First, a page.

Nancy Hirschmann raises a host of worries about difference feminism’s accounts of the centrality of caregiving to human flourishing. She also criticizes the public-policy recommendations that care feminists have put forward, premised on the assumptions that caregiving has substantial public value, that it ought to be compensated accordingly, and that past failure to do so has been an injustice.
I am sympathetic to those worries. I, too, am concerned about the numbers of relatively privileged women leaving university life and professional school for full-time mothering, whether they intend to return or not. I agree that they are doing themselves and their children no favors, and that their actions represent a breach, of sorts, of a web of obligations that should flow from the substantial societal resources committed to their education and training.
I also agree that no matter the considerable shortcomings of our current welfare net for poor mothers, a return to the policies of the 1980s is no cure. While I do not applaud the motives behind the welfare-reform movement of the Clinton-Bush years—the stated goal of the 1996 Personal Responsibility and Work Opportunity Reconciliation Act (PRWORA) and its subsequent reenactments was to encourage poor women to marry, not to nudge them toward greater financial independence—the law nevertheless reflected a sound shift toward helping poor mothers become workers by, in part, supporting their education and subsidizing their childcare expenses. Those childcare subsidies, never substantial to begin with, are now under political pressure, and if they disappear altogether, poor women will have neither old-style welfare payments nor PRWORA-style assistance.
I disagree, however, with Hirschmann’s diagnosis and its implications for policy. Hirschmann identifies two problems: educated women who opt for stay-at-home mothering and put their careers, financial independence, and children’s character at some risk by doing so; and the difficulties poor women face in finding and funding adequate childcare while they pursue employment and education opportunities.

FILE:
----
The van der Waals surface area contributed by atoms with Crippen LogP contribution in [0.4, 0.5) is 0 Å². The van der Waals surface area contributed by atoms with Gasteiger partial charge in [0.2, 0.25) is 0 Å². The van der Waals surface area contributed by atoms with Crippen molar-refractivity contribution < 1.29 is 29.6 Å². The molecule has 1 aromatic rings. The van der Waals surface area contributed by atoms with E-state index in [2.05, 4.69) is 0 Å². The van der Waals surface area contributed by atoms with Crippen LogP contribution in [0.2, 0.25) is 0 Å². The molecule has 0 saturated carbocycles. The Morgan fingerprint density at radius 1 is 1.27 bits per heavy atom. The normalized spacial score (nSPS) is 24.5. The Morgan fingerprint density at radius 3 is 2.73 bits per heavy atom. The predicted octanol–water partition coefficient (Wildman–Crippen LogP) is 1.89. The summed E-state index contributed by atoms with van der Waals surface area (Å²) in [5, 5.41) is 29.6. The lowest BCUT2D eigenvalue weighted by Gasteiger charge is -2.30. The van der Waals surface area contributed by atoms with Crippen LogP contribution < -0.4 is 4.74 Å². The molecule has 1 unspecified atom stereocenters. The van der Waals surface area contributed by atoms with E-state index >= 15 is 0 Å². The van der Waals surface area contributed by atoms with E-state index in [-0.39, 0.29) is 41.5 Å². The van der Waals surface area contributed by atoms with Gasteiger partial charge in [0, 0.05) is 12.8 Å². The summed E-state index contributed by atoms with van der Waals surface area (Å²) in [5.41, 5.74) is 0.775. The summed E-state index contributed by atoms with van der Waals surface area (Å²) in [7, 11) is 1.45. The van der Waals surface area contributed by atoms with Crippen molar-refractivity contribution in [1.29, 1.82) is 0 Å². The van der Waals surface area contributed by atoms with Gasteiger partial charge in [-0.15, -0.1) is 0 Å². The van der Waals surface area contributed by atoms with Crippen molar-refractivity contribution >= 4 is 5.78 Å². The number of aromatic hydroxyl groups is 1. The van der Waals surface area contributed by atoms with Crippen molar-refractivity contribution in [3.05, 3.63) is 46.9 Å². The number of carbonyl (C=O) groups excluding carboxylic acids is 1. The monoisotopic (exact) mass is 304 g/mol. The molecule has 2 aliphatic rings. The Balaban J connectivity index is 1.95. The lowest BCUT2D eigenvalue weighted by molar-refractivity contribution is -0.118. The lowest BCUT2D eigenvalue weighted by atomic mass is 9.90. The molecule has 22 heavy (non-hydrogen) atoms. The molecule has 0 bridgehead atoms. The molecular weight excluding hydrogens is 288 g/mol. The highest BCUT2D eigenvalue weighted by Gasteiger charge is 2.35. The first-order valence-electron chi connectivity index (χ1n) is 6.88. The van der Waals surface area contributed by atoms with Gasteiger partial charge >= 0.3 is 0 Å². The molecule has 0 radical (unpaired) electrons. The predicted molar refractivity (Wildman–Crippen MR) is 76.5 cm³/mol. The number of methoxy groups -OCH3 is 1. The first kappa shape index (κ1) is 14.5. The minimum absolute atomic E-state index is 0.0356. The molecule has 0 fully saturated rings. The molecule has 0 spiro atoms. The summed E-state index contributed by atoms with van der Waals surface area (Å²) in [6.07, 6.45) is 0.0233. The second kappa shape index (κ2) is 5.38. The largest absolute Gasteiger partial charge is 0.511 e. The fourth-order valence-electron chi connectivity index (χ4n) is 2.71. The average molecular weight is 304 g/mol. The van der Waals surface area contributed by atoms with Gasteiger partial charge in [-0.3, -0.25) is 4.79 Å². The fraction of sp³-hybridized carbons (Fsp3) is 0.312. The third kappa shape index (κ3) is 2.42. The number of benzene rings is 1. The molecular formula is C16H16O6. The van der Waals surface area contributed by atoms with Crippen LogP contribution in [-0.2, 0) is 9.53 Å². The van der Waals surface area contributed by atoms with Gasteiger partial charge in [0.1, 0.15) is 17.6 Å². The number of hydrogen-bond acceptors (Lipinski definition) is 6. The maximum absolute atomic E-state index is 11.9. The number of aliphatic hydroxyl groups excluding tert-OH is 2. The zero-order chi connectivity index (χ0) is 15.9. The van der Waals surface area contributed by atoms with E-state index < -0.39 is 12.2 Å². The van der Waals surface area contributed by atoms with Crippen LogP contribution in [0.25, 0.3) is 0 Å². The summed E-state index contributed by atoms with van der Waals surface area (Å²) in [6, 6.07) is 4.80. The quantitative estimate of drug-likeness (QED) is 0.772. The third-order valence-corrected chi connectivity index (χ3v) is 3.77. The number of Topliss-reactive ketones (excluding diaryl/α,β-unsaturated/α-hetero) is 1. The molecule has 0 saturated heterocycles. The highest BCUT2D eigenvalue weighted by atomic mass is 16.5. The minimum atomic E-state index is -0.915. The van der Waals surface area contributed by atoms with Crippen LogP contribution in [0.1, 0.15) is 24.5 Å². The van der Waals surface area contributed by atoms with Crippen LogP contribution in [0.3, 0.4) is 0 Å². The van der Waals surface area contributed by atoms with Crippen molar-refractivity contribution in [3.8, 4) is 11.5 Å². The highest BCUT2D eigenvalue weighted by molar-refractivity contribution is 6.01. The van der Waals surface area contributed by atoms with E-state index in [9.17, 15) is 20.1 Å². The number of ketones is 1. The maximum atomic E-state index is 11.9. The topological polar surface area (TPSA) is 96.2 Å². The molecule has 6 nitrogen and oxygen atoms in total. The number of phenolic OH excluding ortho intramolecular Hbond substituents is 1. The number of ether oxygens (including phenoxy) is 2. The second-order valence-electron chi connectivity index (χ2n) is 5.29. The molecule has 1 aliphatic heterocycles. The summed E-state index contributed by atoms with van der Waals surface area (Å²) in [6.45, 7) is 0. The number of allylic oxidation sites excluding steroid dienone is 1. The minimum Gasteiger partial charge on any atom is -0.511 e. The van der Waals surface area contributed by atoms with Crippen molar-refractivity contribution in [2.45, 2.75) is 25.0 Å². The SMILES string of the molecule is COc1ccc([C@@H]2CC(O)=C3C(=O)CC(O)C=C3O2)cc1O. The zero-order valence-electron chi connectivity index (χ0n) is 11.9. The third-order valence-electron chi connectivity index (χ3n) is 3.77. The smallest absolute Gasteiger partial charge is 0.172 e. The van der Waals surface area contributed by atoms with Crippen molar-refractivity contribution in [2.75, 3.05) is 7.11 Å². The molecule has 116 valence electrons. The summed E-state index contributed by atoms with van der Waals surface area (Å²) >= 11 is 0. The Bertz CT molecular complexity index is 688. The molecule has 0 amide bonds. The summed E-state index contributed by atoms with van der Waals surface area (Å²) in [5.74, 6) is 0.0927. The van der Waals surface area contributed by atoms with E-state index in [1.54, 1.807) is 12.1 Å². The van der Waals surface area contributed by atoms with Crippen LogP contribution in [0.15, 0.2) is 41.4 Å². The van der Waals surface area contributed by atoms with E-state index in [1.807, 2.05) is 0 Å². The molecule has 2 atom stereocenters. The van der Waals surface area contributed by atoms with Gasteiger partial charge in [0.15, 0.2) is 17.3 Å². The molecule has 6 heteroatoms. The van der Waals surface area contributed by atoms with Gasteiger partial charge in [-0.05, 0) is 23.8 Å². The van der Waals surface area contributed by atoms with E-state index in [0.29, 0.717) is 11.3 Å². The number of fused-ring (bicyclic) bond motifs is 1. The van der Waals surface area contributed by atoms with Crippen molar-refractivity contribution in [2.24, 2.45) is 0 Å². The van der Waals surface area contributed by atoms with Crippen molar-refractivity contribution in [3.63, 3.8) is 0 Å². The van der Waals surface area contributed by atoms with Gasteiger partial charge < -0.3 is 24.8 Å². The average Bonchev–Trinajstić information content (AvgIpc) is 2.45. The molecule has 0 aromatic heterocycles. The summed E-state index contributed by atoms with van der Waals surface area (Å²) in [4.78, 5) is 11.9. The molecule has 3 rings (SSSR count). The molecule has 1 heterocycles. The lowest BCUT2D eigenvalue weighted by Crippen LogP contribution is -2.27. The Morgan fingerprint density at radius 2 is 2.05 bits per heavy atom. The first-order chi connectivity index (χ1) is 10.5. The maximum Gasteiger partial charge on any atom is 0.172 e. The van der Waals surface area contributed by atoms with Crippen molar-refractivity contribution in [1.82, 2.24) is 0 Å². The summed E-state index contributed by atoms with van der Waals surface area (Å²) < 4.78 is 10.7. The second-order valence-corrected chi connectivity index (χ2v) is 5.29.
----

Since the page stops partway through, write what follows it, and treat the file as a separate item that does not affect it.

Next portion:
I don’t believe that the root of either problem lies in an excess of care, or that caring less and exhorting fathers to care more will solve them.
First, the wife who foregoes the career at the brokerage house or law firm for which she’s been trained, stays home and has children as a form of conspicuous consumption, and then hires nannies to watch her children, is being self-indulgent and selfish. She and her kids will leave an outsized carbon footprint on the world and not contribute much.
But difference feminism didn’t cause this problem. Obscenely wealthy people tend to make obscenely self-indulgent choices that don’t redound to societal benefit. If we’re seeing more of this than we used to, it’s because of uncaring public decisions from which we have never recovered—principally, Reagan-era tax cuts for the wealthy. The solution is a return to more progressive tax rates and/or a cap on the compensation of top earners.
Caregiving is too important to leave to the unpaid labor of mothers. Everyone ought to do it.